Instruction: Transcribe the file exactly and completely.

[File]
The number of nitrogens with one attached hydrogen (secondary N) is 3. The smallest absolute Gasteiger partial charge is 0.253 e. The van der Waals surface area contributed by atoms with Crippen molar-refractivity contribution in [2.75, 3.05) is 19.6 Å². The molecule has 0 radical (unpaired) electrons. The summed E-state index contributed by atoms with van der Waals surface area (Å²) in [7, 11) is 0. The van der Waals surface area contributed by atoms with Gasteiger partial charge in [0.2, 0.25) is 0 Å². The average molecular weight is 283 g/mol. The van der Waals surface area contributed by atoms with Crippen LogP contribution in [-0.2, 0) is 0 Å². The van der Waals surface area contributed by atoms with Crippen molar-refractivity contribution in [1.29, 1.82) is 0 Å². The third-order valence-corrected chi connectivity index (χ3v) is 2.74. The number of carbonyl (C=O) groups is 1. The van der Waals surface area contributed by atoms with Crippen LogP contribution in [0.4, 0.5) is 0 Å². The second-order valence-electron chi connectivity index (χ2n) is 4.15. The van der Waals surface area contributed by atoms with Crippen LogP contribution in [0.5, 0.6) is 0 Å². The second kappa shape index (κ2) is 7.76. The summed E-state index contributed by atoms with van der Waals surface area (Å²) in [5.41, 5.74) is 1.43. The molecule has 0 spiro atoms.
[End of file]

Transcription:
The number of nitrogens with one attached hydrogen (secondary N) is 3. The smallest absolute Gasteiger partial charge is 0.253 e. The van der Waals surface area contributed by atoms with Crippen molar-refractivity contribution in [2.75, 3.05) is 19.6 Å². The molecule has 0 radical (unpaired) electrons. The summed E-state index contributed by atoms with van der Waals surface area (Å²) in [7, 11) is 0. The van der Waals surface area contributed by atoms with Gasteiger partial charge in [0.2, 0.25) is 0 Å². The average molecular weight is 283 g/mol. The van der Waals surface area contributed by atoms with Crippen LogP contribution in [-0.2, 0) is 0 Å². The van der Waals surface area contributed by atoms with Crippen molar-refractivity contribution in [1.29, 1.82) is 0 Å². The third-order valence-corrected chi connectivity index (χ3v) is 2.74. The number of carbonyl (C=O) groups is 1. The van der Waals surface area contributed by atoms with Crippen LogP contribution in [0.4, 0.5) is 0 Å². The second-order valence-electron chi connectivity index (χ2n) is 4.15. The van der Waals surface area contributed by atoms with Crippen LogP contribution in [0.5, 0.6) is 0 Å². The second kappa shape index (κ2) is 7.76. The summed E-state index contributed by atoms with van der Waals surface area (Å²) in [5.41, 5.74) is 1.43. The molecule has 0 spiro atoms.